In my family the chicken came first. When my oldest son was 7 years old our good friend and neighbor realized how much he loved her chickens and she gave him a start of chickens for his birthday. Little did I know that 20 years later I would still be raising chickens. Over the years the chickens have been pets, meat, insect eaters, garbage disposals, broody hens, and egg layers. Today my hens function in much the same manor and their wonderful eggs have ruined any chance that I could ever eat another store bought egg and like it.
We raised white leghorns, brown leghorns. barred plymouth rocks, white rocks, buff orpingtons, black sex-links, red stars (red sex-links), australorps, americanas, Rhode Island Reds, New Hampshires, and cornish cross plus a few mutts. We enjoy both bantams (smaller versions) and standards (full size) and for nearly all the years, they have been free range chickens. Free Range Chickens are not caged and eat what they find in nature. (Mine eat grass/greens, insects, flowers, vegetables from the garden, left over feed from the goat feeders, and kitchen scraps.) They roam freely about my farm eating in the yard, occasionally the flower beds to my disappointment, the goat pens, the pastures, and always roost in the barn at night. We have endured our share of chicken massacres as fox, raccoon, possums, skunks, and weasels have banqueted on our flock. Thankfully my husband and sons have become great protectors and take care of unwanted preditors when the need arises. I know this sounds harsh but I value my chickens and its horrible to find them dead in the yard, or worse yet, only a pile of feathers. Its our job to protect them as best we can.
How could these simple creatures capture the attention of so many people? I am sure there are as many answers as there are people who raise them, but I keep chickens because they are functional, easy to handle, and provide a food resource. There is something special about going to the barn to collect the eggs I use to feed my family. I believe my chickens produce superior eggs to store bought in size, quality, taste, and color of egg yolk. Furthermore, chickens eat insects in the yard, and clean up all sorts of kitchen scraps that don’t make it to the composter. They can be quite friendly too and a source of amusement for those that take the time to observe them. The chickens provided a learning opportunity for my children as they watched a broody hen sit on a clutch of eggs for 21 days and hatch chicks, or realized life lessons about responsibility by incubating eggs, overseeing the hatch, and raising them to adulthood.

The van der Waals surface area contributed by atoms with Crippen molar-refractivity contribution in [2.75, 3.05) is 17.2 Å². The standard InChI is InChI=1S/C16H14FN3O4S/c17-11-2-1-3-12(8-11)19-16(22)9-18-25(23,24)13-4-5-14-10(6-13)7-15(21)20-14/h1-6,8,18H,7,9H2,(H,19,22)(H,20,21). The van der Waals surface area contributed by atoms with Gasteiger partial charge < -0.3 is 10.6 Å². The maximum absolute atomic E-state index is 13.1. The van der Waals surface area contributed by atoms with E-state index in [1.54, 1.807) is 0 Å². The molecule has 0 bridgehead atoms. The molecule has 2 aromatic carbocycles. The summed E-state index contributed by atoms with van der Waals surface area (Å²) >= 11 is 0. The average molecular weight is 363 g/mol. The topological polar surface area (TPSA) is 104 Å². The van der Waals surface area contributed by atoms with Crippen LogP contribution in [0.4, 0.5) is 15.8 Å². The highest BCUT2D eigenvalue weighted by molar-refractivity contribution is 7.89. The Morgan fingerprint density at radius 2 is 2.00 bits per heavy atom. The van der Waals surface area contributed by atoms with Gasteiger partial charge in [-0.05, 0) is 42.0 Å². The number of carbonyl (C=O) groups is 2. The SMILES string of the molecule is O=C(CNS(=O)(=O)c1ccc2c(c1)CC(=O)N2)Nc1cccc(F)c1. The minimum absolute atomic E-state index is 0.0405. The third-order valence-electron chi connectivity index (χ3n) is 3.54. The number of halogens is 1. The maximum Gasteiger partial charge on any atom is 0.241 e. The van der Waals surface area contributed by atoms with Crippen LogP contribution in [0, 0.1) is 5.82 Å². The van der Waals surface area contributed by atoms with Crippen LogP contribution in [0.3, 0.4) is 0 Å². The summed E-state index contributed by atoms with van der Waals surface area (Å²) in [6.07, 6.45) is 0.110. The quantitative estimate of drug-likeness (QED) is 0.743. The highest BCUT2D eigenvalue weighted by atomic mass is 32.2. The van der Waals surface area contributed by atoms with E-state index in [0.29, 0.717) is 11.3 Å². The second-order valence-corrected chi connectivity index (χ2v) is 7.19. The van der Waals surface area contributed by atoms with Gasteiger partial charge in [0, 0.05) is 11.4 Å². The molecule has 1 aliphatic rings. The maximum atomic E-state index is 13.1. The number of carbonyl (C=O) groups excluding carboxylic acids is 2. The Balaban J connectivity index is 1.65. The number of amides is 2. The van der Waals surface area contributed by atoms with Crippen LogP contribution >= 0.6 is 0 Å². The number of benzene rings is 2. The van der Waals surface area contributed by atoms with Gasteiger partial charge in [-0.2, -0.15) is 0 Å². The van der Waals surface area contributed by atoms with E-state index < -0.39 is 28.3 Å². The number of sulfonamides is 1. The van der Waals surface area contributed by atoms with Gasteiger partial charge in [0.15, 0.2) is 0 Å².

My youngest son is now learning about poultry by raising quail. He shows them at the 4H fair and is so proud when his name is called to collect the trophy. We started with bobwhite quail, but quickly realized that the flighty nature of these birds was not in accordance with our son’s needs. He has Down Syndrome. A judge at the 4H fair suggested pharoh quail (coturnix) and they have been a big improvement because they are quite docile and don’t mind being handled. If the cage door is left open, not to worry because they are easily rounded up and returned to the cage. They mature quickly and lay a beautiful mottled egg.
The male’s call is unusul and interesting. They mature between 4-6 weeks of age and begin laying nearly daily. Coturnix can lay 200-240 eggs a year.
Eggs come in a wide variety of sizes and colors. I generally raise brown egg layers because I get bored with white eggs. Americanas lay blue to olive colored eggs and my kids won every egg class they entered with all six eggs selected from the same americana hen because of the uniformity in size and color and quality of egg shell.
Eggs need to be collected daily or more often when the temperature is very warm. They should be washed and refrigerated at 40 degrees to ensure proper storage. Cracked eggs should be discarded because of possible contamination and resulting spoilage. When properly handled expect farm fresh eggs to have 3-4 weeks of shelf life.
Chickens require a safe place to roost, fresh water, and an adequate feed supply. Commercial rations ensure balanced nutrition but free range chickens seem to find what they need. Chickens should be offered oyster shell to promote strong egg shells and grit to provide something to grind the food in the gizzard. As with humans, I find my chickens remain very healthy when offered a wide variety and balanced range of food types. My son frequently fed his chickens raisins to promote colorful and glossy feathers when showing them. It also ensured that they liked to be handled.
Not everyone can let their chickens roam about freely and a chicken coop is recommended to safeguard the flock and keep them where they belong. Many cities allow hens to be kept within city limits but before purchasing please check with local ordinances to make sure chickens are allowed. Because of the popularity of raising chickens, ready made coops are available to meet the needs of small flock owners. A small barn/shed customized with laying nests and an enclosed pasture run would be the ideal home for your flock. Check with local extension agents for specific information about coops, required space per chicken, nutrition, health, and care of the flock.
I was reading a national magazine included in our Sunday paper this morning and on the last page was an article espousing the joys of raising chickens.
It’s nice to see the rest of the world is finally starting to see things my way…… Raising chickens and quail are one of Life’s Simple Pleasures that I don’t want to be without!
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